DENVER -- The Rockies' bullpen buildup hit a new level on Friday, when closer Wade Davis agreed to come aboard on a three-year, $52 million contract.The deal breaks down in salaries of $16 million in 2018, $18 million in '19 and $17 million in '20, with a $1 million buyout
DENVER -- The Rockies' bullpen buildup hit a new level on Friday, when closer Wade Davis agreed to come aboard on a three-year, $52 million contract.
The deal breaks down in salaries of $16 million in 2018, $18 million in '19 and $17 million in '20, with a $1 million buyout on a $15 million vesting player option, according to a Major League Baseball source. The Rockies re-signed lefty setup man Jake McGee and signed righty setup man Bryan Shaw, formerly with the Indians, to three-year deals worth $27 million earlier this month.
General manager Jeff Bridich finished the offseason bullpen construction by landing Davis, 32, a top closer. Davis replaces former Royals teammate Greg Holland, who recorded a National League-leading 41 saves for the Rockies in 2017 and is a free agent.
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During the 2017 regular season, Davis saved 32 games and posted a 2.30 ERA with 79 strikeouts in 58 2/3 innings as the Cubs won the NL Central title. Davis' postseason highlight was his 2 1/3-inning save in the deciding NL Division Series Game 5 against the Nationals. The right-hander finished with four postseason saves. Davis was also on the mound for the Royals as they clinched the '15 World Series over the Mets.
"[He's] a guy who's taken very seriously when he comes into the game," Bridich said. "If you're the opposition and you see Wade Davis coming in, just like Greg Holland and other top closers, those guys are taken seriously. The other team knows that they have it in for them to try to win that game that night.
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"It's a big thing for a team with playoff aspirations, and hopefully it's a good thing for the organization for a number of years with Wade."
Bridich said Davis and Holland were among the free-agent options considered, and the club also looked at the trade market. The contract, which gives Davis the highest average annual value of any reliever (the Yankees' Albertin Chapman's five-year deal in 2016 gave him a $17.2 million AAV), quickly came together last week, Bridich said. According to the contract, if Davis finishes 30 games in '20, he can pick up a '21 option worth $15 million or accept a $1 million buyout.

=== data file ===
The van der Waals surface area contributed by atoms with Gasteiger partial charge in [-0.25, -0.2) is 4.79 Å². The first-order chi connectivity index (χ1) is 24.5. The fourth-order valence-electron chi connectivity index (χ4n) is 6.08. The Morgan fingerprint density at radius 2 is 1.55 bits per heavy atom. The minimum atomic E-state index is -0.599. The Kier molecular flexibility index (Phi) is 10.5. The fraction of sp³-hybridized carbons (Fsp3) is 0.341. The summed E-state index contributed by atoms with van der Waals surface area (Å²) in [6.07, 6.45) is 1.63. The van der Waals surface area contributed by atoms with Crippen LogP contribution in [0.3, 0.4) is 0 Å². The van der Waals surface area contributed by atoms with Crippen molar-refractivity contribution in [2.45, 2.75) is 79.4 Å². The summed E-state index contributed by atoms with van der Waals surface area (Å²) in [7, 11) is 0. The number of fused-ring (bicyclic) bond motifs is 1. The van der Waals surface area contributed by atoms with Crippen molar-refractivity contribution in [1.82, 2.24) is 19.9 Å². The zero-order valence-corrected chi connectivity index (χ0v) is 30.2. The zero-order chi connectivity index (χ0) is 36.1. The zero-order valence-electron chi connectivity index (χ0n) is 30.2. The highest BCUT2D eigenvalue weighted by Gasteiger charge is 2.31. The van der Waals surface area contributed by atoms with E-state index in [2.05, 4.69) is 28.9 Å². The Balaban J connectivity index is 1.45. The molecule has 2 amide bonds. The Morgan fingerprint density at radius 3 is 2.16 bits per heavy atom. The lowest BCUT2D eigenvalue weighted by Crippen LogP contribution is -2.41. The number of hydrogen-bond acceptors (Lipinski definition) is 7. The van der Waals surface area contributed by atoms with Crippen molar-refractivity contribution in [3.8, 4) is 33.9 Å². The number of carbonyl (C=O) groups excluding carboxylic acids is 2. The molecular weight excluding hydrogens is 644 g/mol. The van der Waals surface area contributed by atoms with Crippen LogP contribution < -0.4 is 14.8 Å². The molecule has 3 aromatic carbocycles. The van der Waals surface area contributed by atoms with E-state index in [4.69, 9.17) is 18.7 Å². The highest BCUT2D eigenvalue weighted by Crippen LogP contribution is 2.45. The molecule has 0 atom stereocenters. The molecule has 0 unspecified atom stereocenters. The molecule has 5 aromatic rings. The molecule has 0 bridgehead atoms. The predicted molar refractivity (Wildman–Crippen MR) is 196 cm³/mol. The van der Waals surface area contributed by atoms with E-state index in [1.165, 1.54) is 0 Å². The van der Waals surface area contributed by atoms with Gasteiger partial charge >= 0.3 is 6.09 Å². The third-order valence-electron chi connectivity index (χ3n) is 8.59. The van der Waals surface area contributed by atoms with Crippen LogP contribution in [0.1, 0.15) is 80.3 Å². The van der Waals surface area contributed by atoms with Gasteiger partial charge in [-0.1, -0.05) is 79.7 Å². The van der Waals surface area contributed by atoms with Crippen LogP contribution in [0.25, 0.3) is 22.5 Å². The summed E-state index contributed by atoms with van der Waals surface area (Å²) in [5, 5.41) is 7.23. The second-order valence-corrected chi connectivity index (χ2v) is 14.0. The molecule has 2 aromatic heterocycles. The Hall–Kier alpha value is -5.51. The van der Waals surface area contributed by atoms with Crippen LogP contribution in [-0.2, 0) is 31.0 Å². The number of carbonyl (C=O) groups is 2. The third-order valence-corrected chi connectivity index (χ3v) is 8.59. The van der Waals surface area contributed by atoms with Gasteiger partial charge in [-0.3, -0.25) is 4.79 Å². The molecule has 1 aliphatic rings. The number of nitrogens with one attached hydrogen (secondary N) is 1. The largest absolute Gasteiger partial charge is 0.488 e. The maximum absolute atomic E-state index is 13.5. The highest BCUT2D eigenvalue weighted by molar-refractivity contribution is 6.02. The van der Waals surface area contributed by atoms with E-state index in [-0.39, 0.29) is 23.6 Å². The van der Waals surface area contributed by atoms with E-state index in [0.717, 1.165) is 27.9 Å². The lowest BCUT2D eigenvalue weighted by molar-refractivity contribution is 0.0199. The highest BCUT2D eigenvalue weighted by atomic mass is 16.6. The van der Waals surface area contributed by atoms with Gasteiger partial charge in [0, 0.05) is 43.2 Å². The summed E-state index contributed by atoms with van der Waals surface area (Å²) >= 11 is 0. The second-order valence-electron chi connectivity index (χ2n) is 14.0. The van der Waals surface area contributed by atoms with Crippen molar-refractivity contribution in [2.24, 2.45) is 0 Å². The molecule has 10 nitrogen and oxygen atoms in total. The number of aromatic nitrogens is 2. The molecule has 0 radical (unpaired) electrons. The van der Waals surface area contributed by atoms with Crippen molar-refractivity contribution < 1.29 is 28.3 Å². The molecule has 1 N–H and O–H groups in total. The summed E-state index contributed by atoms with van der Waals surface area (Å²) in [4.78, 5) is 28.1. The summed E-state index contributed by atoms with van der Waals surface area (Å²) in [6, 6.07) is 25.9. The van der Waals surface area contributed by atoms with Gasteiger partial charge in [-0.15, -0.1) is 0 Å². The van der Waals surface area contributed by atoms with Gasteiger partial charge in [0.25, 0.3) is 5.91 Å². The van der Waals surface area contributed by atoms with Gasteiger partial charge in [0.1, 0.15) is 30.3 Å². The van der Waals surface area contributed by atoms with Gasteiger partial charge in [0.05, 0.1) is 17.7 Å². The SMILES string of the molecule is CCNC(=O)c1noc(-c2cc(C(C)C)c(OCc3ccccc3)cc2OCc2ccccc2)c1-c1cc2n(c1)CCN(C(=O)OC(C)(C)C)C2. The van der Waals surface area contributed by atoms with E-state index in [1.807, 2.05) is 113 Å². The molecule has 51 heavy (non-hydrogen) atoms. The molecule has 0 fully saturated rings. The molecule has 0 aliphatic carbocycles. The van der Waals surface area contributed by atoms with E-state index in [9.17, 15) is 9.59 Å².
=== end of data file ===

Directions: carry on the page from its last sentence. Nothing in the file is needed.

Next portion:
Like Holland, Davis joins the Rockies with familiarity. Pitching coach Steve Foster was a coach with the Royals when Davis arrived in a trade with the Rays. Holland was Davis' predecessor as the Royals' closer.
To make room for Davis on a full 40-man Major League roster, the Rockies designated righty reliever Shane Carle for assignment. Carle, 26, debuted in the Majors in 2017 and posted a 6.75 ERA with no walks and four strikeouts in three big league appearances. He went 3-5 with a 5.37 ERA in 36 games at Triple-A Albuquerque. Carle originally joined the Rockies in a Nov. 11, 2014, trade with the Pirates for reliever Rob Scahill.
The Rockies earned the second NL Wild Card in 2017 -- and made their first postseason appearance since '09 -- in large part because of a staunch bullpen. Relievers combined to convert 77 percent of their save opportunities -- tops in the NL and second in the Majors to the Indians at 78.7 percent, according to Stats, Inc.
The Rockies passed on Holland and lost righty Pat Neshek, who signed a two-year, $16.25 million contract with the Phillies, but are moving ahead with Davis and Shaw in their stead. The Rockies can splurge on the bullpen because they have managed a solid starting rotation despite having just one starting pitcher -- righty Chad Bettis -- reach his arbitration years.
"The aggressiveness in the bullpen, especially this offseason, fits with a grander plan about our pitching, just adding the level of talent, the level of impact, and trying to do so in waves -- not just one guy here, one guy there," Bridich said.
The Rockies' bullpen also includes lefties Chris Rusin, who led the NL and was second in the Majors in relief innings pitched (85) while putting up solid numbers (5-1, 2.65 ERA, two saves), and Mike Dunn (5-1, 4.47 ERA), who led the team with 68 appearances. Three other intriguing options are righties Adam Ottavino, who slumped to a 5.06 ERA in 2017 after posting a 2.67 ERA in '16, and Scott Oberg and Carlos Estevez, each of whom finished last season on the postseason roster after experiencing youthful ups and downs.
Davis comes with a reputation for being a mentor to younger relievers, partly by being a solid example.
C.J. Edwards, Davis' former teammate with the Cubs, said, "He doesn't give in. He's the same guy every day. He goes out there and does what he has to do. He's a really big part of the team, and the bullpen, especially. He comes in and there's no second thoughts, just go right after guys."
Because Davis received a qualifying offer from the Cubs, the Rockies will lose their third-highest pick in the 2018 Draft, currently No. 61 overall. The Cubs will be awarded a compensatory pick, currently No. 75. Other free-agent signings can affect the exact pick numbers involved.
Fantasy spin | Fred Zinkie (@FredZinkieMLB)
One of the most talented relievers in baseball (1.45 ERA, 0.95 WHIP from 2014-17), Davis could compile more than 35 saves next season for a club that has a deep bullpen and a high-powered offense. But with fewer than 80 whiffs in each of the past three years and the added challenge of pitching home games at hitter-friendly Coors Field, the right-hander belongs in the second tier of closers for '18 fantasy drafts.
Thomas Harding has covered the Rockies since 2000, and for MLB.com since 2002. Follow him on Twitter @harding_at_mlb and** like his Facebook page**.
Carrie Muskat contributed to this story.